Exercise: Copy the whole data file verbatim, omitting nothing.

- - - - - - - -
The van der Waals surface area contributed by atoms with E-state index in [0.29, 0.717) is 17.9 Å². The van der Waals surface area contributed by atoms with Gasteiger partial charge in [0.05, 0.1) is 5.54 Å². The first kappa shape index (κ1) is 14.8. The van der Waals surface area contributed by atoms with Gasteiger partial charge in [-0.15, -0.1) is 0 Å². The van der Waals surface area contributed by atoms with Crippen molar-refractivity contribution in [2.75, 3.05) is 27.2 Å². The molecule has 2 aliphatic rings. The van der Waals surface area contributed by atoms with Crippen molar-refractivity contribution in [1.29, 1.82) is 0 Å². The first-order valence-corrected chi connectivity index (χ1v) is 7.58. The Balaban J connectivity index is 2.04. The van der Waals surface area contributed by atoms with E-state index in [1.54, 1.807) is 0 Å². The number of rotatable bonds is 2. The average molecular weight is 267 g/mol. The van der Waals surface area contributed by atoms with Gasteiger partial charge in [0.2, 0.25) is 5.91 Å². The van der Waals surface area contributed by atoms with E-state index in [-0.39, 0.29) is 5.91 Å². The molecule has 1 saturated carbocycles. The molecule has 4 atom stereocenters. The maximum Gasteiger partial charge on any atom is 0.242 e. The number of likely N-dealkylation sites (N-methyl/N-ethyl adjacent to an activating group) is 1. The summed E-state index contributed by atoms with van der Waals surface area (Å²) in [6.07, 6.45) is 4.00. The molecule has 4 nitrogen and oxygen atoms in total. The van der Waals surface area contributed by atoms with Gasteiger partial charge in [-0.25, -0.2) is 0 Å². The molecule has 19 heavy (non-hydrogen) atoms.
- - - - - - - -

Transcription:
The van der Waals surface area contributed by atoms with E-state index in [0.29, 0.717) is 17.9 Å². The van der Waals surface area contributed by atoms with Gasteiger partial charge in [0.05, 0.1) is 5.54 Å². The first kappa shape index (κ1) is 14.8. The van der Waals surface area contributed by atoms with Gasteiger partial charge in [-0.15, -0.1) is 0 Å². The van der Waals surface area contributed by atoms with Crippen molar-refractivity contribution in [2.75, 3.05) is 27.2 Å². The molecule has 2 aliphatic rings. The van der Waals surface area contributed by atoms with Crippen molar-refractivity contribution in [1.29, 1.82) is 0 Å². The first-order valence-corrected chi connectivity index (χ1v) is 7.58. The Balaban J connectivity index is 2.04. The van der Waals surface area contributed by atoms with E-state index in [1.54, 1.807) is 0 Å². The number of rotatable bonds is 2. The average molecular weight is 267 g/mol. The van der Waals surface area contributed by atoms with Gasteiger partial charge in [0.2, 0.25) is 5.91 Å². The van der Waals surface area contributed by atoms with E-state index in [-0.39, 0.29) is 5.91 Å². The molecule has 1 saturated carbocycles. The molecule has 4 atom stereocenters. The maximum Gasteiger partial charge on any atom is 0.242 e. The number of likely N-dealkylation sites (N-methyl/N-ethyl adjacent to an activating group) is 1. The summed E-state index contributed by atoms with van der Waals surface area (Å²) in [6.07, 6.45) is 4.00. The molecule has 4 nitrogen and oxygen atoms in total. The van der Waals surface area contributed by atoms with Gasteiger partial charge in [-0.25, -0.2) is 0 Å². The molecule has 19 heavy (non-hydrogen) atoms.